The Judicial Conference of the United States
Creation of Judicial Conference
In 1922, the United States Congress created a body called the Conference of Senior Circuit Judges to administer the federal judiciary. In 1948, Congress passed additional legislation and changed the name of the governing body to the Judicial Conference of the United States. The Judicial Conference handles the administrative matters of the federal court system.
Composition of Judicial Conference
By law, the Chief Justice of the United States Supreme Court is the presiding officer of the Judicial Conference. Other members of the Judicial Conference include the chief judge of each of the 13 judicial circuits, the chief judge of the Court of International Trade, and 12 district judges from the regional circuits. The district judges are elected by a majority vote of the circuit and district judges of their circuit. They serve for terms of three to five years. In all, 27 federal judges serve as members of the Judicial Conference.
Responsibilities of Judicial Conference
The Judicial Conference surveys the ongoing operation of the federal courts and adopts a plan for the assignment of judges. The Judicial Conference also makes recommendations for management procedures to expedite the business of the federal courts. The Judicial Conference is charged with evaluating the rules of practice and procedure used in the federal courts and proposing amendments to the federal court procedure rules. The Director of the Administrative Office of the United States Courts is supervised by the Judicial Conference. As the presiding officer, the Chief Justice recommends legislation and submits to Congress an annual report of the Judicial Conference's activities.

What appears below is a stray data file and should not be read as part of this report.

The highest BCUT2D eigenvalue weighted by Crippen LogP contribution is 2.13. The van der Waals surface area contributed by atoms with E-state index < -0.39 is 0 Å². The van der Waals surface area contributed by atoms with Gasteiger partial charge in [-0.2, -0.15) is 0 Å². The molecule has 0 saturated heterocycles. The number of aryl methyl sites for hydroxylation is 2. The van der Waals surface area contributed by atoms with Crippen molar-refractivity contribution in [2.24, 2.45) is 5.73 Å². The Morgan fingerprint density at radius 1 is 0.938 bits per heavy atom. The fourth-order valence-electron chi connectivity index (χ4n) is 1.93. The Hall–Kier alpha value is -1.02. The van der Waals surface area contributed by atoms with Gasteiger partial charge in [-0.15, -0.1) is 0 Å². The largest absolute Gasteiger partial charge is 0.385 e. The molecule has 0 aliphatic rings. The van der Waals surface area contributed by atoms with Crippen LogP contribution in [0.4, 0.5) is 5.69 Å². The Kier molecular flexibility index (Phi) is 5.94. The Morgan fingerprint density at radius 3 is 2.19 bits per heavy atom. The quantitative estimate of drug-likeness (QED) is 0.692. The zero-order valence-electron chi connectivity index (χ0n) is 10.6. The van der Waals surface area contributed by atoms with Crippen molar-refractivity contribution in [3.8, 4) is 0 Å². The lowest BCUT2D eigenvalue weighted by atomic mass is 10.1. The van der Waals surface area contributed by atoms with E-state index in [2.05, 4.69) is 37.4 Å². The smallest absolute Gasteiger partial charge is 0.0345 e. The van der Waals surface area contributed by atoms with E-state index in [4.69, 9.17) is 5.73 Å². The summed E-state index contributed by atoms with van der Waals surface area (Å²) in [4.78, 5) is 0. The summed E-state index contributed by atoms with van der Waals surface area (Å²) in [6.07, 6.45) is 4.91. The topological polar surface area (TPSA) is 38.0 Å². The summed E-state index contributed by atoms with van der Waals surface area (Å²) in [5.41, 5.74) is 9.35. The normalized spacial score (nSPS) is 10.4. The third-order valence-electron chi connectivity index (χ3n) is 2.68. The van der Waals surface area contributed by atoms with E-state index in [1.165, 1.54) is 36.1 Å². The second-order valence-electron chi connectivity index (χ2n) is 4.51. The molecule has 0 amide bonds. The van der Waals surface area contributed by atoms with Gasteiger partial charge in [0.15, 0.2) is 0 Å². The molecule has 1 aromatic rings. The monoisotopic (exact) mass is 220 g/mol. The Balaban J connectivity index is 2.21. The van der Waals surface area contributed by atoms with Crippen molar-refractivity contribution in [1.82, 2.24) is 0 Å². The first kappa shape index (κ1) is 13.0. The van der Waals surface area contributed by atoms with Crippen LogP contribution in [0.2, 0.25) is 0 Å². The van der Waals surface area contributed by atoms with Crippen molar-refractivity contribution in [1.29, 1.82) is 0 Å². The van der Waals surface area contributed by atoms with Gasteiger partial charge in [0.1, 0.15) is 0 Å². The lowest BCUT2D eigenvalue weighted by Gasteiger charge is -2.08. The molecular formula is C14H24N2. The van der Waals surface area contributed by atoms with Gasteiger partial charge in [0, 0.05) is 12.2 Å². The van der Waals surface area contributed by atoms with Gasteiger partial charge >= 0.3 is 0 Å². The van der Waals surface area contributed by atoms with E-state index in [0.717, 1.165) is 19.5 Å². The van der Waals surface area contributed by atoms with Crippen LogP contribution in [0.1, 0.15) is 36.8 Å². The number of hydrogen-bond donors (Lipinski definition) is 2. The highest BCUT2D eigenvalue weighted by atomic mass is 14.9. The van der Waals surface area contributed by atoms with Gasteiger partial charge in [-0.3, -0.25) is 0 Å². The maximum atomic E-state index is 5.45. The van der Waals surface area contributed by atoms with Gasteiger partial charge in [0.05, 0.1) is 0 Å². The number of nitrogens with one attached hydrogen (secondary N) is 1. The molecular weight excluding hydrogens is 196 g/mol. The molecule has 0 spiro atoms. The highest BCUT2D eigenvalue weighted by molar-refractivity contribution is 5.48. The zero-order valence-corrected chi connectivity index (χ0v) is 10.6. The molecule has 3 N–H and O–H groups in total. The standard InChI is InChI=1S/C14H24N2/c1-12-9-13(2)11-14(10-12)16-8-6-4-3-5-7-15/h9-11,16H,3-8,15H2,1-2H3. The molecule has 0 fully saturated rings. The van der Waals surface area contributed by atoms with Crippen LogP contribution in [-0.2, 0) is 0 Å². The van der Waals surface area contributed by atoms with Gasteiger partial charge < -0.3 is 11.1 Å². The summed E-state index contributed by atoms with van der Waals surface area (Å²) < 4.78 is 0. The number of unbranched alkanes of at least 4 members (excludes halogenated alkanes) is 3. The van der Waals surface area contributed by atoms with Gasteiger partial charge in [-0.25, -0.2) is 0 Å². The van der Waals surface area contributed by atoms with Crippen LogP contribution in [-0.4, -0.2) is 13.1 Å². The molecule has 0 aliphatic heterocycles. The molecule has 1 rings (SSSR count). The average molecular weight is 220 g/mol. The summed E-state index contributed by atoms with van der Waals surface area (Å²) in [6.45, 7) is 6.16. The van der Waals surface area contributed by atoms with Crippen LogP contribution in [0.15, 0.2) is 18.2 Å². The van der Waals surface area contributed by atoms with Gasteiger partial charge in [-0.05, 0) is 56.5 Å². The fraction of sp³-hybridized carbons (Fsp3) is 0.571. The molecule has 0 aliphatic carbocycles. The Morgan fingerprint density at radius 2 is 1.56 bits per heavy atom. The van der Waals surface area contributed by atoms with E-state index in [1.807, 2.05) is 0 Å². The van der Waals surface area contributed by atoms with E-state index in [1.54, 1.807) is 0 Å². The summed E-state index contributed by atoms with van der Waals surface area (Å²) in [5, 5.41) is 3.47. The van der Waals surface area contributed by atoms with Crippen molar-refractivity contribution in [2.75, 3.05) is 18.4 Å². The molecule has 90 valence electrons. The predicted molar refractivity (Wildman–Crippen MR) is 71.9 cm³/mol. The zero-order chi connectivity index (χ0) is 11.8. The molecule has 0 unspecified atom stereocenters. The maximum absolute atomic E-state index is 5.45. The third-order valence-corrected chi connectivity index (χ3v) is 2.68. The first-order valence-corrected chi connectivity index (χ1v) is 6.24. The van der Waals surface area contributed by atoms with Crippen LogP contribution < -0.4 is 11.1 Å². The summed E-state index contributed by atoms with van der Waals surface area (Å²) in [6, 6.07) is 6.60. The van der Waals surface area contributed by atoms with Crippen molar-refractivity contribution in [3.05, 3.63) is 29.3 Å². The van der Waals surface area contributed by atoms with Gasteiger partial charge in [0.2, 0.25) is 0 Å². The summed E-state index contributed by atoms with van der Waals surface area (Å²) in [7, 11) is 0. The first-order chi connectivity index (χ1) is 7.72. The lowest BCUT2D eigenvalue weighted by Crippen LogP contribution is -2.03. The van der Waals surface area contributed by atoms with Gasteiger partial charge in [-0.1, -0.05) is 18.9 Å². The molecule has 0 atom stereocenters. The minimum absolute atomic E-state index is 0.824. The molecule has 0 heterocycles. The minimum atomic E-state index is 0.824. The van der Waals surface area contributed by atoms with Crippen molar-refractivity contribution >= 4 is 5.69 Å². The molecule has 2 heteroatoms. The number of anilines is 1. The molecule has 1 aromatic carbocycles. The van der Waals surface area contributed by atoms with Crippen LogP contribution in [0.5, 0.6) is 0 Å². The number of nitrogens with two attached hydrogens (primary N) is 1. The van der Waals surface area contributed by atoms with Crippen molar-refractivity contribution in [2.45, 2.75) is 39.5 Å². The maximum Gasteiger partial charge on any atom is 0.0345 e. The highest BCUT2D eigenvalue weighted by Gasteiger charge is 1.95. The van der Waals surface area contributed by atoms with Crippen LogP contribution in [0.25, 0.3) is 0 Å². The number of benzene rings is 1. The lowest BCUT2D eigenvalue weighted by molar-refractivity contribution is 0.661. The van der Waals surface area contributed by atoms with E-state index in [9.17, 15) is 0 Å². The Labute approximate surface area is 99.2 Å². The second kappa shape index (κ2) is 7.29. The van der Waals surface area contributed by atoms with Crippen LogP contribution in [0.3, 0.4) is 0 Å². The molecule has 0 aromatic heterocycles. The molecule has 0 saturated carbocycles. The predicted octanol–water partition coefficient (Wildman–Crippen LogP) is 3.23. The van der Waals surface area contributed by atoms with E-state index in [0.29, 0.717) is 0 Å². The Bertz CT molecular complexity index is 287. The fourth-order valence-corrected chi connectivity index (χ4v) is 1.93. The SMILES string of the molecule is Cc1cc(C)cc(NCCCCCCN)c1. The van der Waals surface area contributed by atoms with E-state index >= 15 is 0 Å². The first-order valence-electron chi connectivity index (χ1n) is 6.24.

Judicial Conference Committees
The Judicial Conference meets twice each year in Washington, D.C. In the interim, the Judicial Conference works through various committees and subcommittees. The Chief Justice makes all committee appointments. Committee members generally serve a three-year term. The committee chairs have authority to appoint members of the committee to serve on subcommittees. The Chief Justice has to approve the appointment of non-committee members to subcommittees. The Executive Committee of the Judicial Conference has primary responsibility for acting on behalf of the Judicial Conference. Committees have been created to study and make recommendations on a variety of subjects, including technology, codes of conduct, rules of practice and procedure, case management, security, and judicial resources.
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